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INDUSTRY & SERVICES : INFRASTRUCTURE

EDUCATION

Education holds the key to economic growth and social transformation. Though the major indicators of socio-economic development viz., the growth rate of the economy, birth rate, death rate, infant mortality rate (IMR) and literacy rate, are all interconnected, the literacy rate has been the major determinant of the rise or fall in the other indicators. There is enough evidence in India to show that a high literacy rate, especially in the case of women, correlates with low birth rate, low IMR and increase in the rate of life expectancy. The recognition of this fact has created awareness on the need to focus upon literacy and elementary education programmes, not simply as a matter of social justice but more to foster economic growth, social well-being and social stability.

The National Policy on Education formulated in 1986 and modified in 1992 aims to play a positive and interventionist role in correcting social and regional imbalances, empowering women and in securing rightful place for the disadvantaged and the minorities. At the national level there is the commitment under the National Common Minimum Programme (NCMP) for increasing public expenditure on education to 6 per cent of GDP and for universalising elementary education. There is also an obligation, under the Constitution's 86th Amendment, for making available free and compulsory education to all children in the age group of 6-14 years.

India's Position in Education Sector

  • India has the third largest higher education system in the world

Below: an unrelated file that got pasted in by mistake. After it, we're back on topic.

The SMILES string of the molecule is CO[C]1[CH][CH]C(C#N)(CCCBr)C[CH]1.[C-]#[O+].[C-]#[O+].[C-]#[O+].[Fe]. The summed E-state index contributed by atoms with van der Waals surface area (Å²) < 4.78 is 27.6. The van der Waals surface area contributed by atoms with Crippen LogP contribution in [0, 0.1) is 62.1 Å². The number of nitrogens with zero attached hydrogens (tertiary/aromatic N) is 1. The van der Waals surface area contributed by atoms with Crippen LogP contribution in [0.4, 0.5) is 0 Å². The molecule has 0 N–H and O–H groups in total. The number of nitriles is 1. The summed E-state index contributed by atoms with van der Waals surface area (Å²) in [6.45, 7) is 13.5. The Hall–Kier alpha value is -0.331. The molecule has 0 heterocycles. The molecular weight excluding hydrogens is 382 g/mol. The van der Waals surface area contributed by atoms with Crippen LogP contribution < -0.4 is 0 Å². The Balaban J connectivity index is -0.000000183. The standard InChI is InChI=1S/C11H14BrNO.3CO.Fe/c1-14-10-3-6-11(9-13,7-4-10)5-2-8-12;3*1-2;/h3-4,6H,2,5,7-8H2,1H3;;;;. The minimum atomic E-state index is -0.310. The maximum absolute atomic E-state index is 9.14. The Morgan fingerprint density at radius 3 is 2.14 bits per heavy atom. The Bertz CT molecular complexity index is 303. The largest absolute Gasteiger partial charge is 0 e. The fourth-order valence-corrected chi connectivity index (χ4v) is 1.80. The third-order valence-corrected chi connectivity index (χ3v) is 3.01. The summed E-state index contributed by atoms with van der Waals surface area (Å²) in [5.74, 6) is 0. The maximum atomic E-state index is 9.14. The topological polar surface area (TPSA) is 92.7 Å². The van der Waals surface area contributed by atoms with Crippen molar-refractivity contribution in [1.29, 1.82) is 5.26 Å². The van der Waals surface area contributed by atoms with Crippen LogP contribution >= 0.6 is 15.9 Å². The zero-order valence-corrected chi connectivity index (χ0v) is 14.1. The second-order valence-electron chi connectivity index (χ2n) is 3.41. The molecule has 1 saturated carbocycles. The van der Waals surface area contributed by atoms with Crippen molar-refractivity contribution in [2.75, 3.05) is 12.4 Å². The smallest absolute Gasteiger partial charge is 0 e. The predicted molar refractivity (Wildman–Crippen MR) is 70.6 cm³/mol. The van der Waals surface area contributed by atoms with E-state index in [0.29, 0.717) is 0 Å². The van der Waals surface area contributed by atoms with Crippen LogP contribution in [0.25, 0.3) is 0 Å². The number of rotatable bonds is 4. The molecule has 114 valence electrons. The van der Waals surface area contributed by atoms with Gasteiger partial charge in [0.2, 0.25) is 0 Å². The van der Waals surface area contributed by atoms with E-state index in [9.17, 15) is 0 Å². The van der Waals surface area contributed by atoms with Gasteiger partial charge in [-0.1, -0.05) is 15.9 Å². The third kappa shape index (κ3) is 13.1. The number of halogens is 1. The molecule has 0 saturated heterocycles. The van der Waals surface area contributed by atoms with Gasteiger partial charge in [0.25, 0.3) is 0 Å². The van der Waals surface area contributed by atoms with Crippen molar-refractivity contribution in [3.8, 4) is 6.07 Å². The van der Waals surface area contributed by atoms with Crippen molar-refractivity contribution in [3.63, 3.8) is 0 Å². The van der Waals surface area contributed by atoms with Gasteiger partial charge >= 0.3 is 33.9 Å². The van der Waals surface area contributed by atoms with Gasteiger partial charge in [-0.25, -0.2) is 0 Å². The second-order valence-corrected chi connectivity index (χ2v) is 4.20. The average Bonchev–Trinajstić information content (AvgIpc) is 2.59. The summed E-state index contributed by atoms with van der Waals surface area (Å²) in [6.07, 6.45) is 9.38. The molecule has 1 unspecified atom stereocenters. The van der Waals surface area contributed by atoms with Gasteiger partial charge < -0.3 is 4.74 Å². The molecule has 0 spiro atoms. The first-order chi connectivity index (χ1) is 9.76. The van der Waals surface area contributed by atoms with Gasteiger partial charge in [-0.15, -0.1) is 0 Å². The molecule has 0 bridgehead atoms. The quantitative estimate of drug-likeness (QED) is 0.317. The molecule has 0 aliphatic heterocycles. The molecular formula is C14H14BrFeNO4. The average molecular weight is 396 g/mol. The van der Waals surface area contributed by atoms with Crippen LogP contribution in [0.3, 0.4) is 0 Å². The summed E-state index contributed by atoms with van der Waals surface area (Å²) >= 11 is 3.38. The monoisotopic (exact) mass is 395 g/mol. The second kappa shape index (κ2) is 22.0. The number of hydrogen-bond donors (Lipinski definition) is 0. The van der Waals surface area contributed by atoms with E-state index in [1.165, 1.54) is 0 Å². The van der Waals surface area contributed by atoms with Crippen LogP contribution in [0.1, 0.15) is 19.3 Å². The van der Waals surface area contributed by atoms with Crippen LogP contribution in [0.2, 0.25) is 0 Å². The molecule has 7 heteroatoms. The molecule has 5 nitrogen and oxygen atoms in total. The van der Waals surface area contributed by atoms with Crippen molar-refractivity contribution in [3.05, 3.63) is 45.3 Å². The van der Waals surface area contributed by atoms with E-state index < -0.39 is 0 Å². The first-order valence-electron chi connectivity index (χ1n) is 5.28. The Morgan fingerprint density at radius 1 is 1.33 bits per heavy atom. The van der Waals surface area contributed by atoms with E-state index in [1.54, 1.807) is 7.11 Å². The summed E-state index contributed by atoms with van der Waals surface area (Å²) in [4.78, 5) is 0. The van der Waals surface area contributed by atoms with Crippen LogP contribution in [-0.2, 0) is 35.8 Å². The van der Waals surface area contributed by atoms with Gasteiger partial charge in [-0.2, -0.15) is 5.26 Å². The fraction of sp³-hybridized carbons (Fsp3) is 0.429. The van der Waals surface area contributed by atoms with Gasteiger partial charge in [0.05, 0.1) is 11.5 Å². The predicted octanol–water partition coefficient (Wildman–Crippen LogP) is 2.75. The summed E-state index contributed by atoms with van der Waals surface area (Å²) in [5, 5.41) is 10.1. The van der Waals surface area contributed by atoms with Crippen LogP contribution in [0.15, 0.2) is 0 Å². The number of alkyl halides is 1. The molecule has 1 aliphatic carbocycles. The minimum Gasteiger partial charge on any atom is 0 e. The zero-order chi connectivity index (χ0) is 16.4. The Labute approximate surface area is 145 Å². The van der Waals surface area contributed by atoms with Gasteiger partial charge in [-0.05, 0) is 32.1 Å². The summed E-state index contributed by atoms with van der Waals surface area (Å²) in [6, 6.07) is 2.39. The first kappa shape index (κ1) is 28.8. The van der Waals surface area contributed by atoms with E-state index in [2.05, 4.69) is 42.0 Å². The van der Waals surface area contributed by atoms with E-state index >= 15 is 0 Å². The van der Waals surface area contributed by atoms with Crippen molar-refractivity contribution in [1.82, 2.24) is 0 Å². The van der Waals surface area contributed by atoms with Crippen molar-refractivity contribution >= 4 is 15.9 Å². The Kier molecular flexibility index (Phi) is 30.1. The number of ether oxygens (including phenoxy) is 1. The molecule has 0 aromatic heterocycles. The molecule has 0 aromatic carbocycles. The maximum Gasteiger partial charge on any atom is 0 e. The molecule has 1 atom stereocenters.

o 431 Universities & 20,677 colleges
    o 7000 technical education institutions
    o 11.6 million students' enrolled and 0.55 million teachers were appointed
    o 1500 research institutions


  • Gross Enrolment Ratio (GER) of 11% with government intending to take it to 15 % by 2012.

  • Public spending on Education at 3.6% of GDP with 0.7% on higher education is in line with BRIC (Brazil, Russia, India, China) countries.

  • India's education and training sector offers private institutions an estimated US$ 40 bn market, with a potential 16% five-year Compound Annual Growth Rate (CAGR).

  • After K-12 (sum of primary and secondary education), private professional colleges form the single biggest category in Indian education constituting about US$ 7 bn market out of which engineering takes the major share of US $ 5.85 bn (83%).

  • Private Sector Institutions constitute:
    o 84% of management institutes
    o 64% of engineering institutes
    o 76% of medical colleges

  • Total annual output of graduates from Indian Universities &HEIs:
    o Engineering graduates: 400,000
    o PhDs in engineering: 800
    o Medical graduates: 22,000
    o PhDs in Science: 5000

Structure of Education

Education system in India can be broadly classified into 3 categories:

  • Elementary education
  • Secondary education
  • Higher education

Elementary Education

In an effort to improve the performance of the school system and provide education to all children in the 6-14 age group by 2010,the government has implemented a number of programmes. These include:

Sarva Shiksha Abhiyan (SSA)

Sarva Shiksha Abhiyan is an effort to universalise elementary education by community-ownership of the school system. It is a response to the demand for quality basic education all over the country. The SSA programme is also an attempt to provide an opportunity for improving human capabilities to all children, through provision of community-owned quality education in a mission mode.